The oncoprotein Smoothened (SMO), a G-protein-coupled receptor (GPCR) of the Frizzled-class (class-F), transduces the Hedgehog signal from the tumour suppressor Patched-1 (PTCH1) to the glioma-associated-oncogene (GLI) transcription factors, which activates the Hedgehog signalling pathway1,2. It has remained unknown how PTCH1 modulates SMO, how SMO is stimulated to form a complex with heterotrimeric G proteins and whether G-protein coupling contributes to the activation of GLI proteins3. Here we show that 24,25-epoxycholesterol, which we identify as an endogenous ligand of PTCH1, can stimulate Hedgehog signalling in cells and can trigger G-protein signalling via human SMO in vitro. We present a cryo-electron microscopy structure of human SMO bound to 24(S),25-epoxycholesterol and coupled to a heterotrimeric Gi protein. The structure reveals a ligand-binding site for 24(S),25-epoxycholesterol in the 7-transmembrane region, as well as a Gi-coupled activation mechanism of human SMO. Notably, the Gi protein presents a different arrangement from that of class-A GPCR–Gi complexes. Our work provides molecular insights into Hedgehog signal transduction and the activation of a class-F GPCR.
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The data that support the findings of this study are available from the corresponding author upon request. The 3D cryo-EM density map has been deposited in the Electron Microscopy Data Bank under the accession number EMD-20190. Atomic coordinates for the atomic model have been deposited in the Protein Data Bank under the accession number 6OT0.
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The data were collected at the UT Southwestern Medical Center Cryo-EM Facility (funded in part by the CPRIT Core Facility Support Award RP170644); we thank D. Stoddard for assistance in data collection; E. Xu for sharing the materials for making Fab-G50; L. Beatty, L. Friedberg, A. Hassan and P. Schmiege for technical help; M. Brown, E. Debler, J. Goldstein and J. Jiang for discussion during manuscript preparation; B. Chen and J. Kim for Smo−/− mouse embryonic fibroblasts. This work was supported by the Endowed Scholars Program in Medical Science of UT Southwestern Medical Center (to X.L.), O’Donnell Junior Faculty Funds (to X.L.), Welch Foundation (I-1957) (to X.L.), NIH grant P01 HL020948 (to J.M. and X.L.) and NIH grant 1R35GM128641 (to C.Z.). X.L. is a Damon Runyon-Rachleff Innovator supported by the Damon Runyon Cancer Research Foundation (DRR-53-19) and a Rita C. and William P. Clements Jr. Scholar in Biomedical Research at UT Southwestern Medical Center.
The authors declare no competing interests.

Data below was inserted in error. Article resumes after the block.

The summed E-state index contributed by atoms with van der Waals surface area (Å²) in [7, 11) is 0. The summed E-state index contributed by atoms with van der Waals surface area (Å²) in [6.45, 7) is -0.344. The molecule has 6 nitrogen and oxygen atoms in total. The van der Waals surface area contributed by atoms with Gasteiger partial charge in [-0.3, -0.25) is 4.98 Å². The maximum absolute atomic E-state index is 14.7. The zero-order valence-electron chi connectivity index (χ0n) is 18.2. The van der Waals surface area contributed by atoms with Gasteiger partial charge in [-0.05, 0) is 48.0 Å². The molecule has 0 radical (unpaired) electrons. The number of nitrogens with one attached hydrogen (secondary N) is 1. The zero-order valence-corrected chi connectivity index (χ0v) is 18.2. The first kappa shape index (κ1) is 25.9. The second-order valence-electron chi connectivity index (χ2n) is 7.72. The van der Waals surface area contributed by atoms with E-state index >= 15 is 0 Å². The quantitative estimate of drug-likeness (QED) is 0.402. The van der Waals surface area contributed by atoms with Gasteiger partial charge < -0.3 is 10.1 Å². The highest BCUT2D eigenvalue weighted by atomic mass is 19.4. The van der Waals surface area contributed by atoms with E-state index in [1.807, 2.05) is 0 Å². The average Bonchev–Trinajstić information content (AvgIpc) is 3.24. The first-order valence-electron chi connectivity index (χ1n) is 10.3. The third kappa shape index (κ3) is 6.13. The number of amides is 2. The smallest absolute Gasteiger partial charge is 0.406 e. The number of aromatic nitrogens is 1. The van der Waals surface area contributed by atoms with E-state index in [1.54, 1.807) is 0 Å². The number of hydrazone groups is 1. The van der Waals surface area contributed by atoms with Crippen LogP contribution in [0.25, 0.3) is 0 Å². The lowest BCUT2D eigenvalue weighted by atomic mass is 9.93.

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Extended data figures and tables
a, GTPγS causes the dissociation of the 24(S),25-EC-mediated hSMO–Gi complex. b, Size-exclusion chromatogram and SDS–PAGE gel of the purified hSMO–Gi–Fab complex. Molecular standards are indicated on left side of the gel.
a, A representative electron micrograph at −2.0 μm defocus. b, The data-processing workflow for the complex with the full map. The cryo-EM 2D classification from RELION is shown. The subtracted parts are indicated by dashed circles. c, The data-processing workflow for the complex with the subtracted map. Class 3 of the full map and class 4 of the subtracted map were used for the final refinement; class 4 of the full map and class 1 of the subtracted map did not show sufficient structural features in the final refinement. Masks used for the refinement are shown. The cryo-EM map after FREALIGN refinement sharpened using BFACTOR with a resolution limit of 4 Å or 3.9 Å, and a B-factor value of −100 Å2. Each subunit is coloured in a different colour.
a, FSC curve of the structure without the CRD and half of the Fab, with FSC as a function of resolution, using FREALIGN output. b, The FSC curves calculated between the refined structure and the half map used for refinement (blue), the other half map (red) and the full map (black). c, Density maps of structure, coloured by local-resolution estimation using Blocres.
a, The major helices of hSMO. b, The major structural elements of Gi protein. Electron microscopy density map and model of the complex are shown in mesh and cartoon. c, The putative ligand.
a, The extra density within the transmembrane-domain ligand-binding pocket in the hSMO crystal structure (PDB 5L7D). The density is shown in green at the 3σ level, and is indicated by an arrow. b, The density of the ligand in the Gi–hSMO complex. The density is shown in purple mesh at the 5σ level at 3.9 Å, and is indicated by an arrow.
a, SAG1.5-bound hSMO (PDB 4QIN). b, Cyclopamine-bound hSMO (PDB 4O9R). c, Vismodegib-bound hSMO (PDB 5L7I). d, SANT1-bound hSMO (PDB 4N4W). e, LY2940680-bound hSMO (PDB 4JKV). In a–e, structures of hSMO with different ligands are viewed from the side of the membrane. f, Superimposition of the ligands that bind the pocket in the transmembrane domain of hSMO.
a, Structural comparison of TM6 of hSMO, μOR and GLP-1R in the inactive and G-protein-bound states. Left, hSMO, inactive SMO in pink (PDB 5L7D). Middle, μOR, inactive μOR in light orange (PDB 4DKL), Gi–μOR in light cyan (PDB 6DDE). Right, GLP-1R, inactive GLP-1R in red (PDB 5VEW), Gs–GLP-1R (PDB 6B3J) in dark blue. b, Electrostatic surface representations of the cytosolic side of SMO and μOR complex with Gαi–α5.
a, Rhodopsin–Gi complex (PDB 6CMO). b, A1R–Gi complex (PDB 6D9H). c, μOR–Gi complex (PDB 6DDE). d, CB1–Gi complex (PDB 6N4B).
The Gi-coupled hSMO is in blue, the inactive hSMO is in pink (PDB 5L7D) and apo human FZD4 is in yellow (PDB 6BD4). Structures are viewed from the side of the membrane.
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Current Opinion in Cell Biology (2019)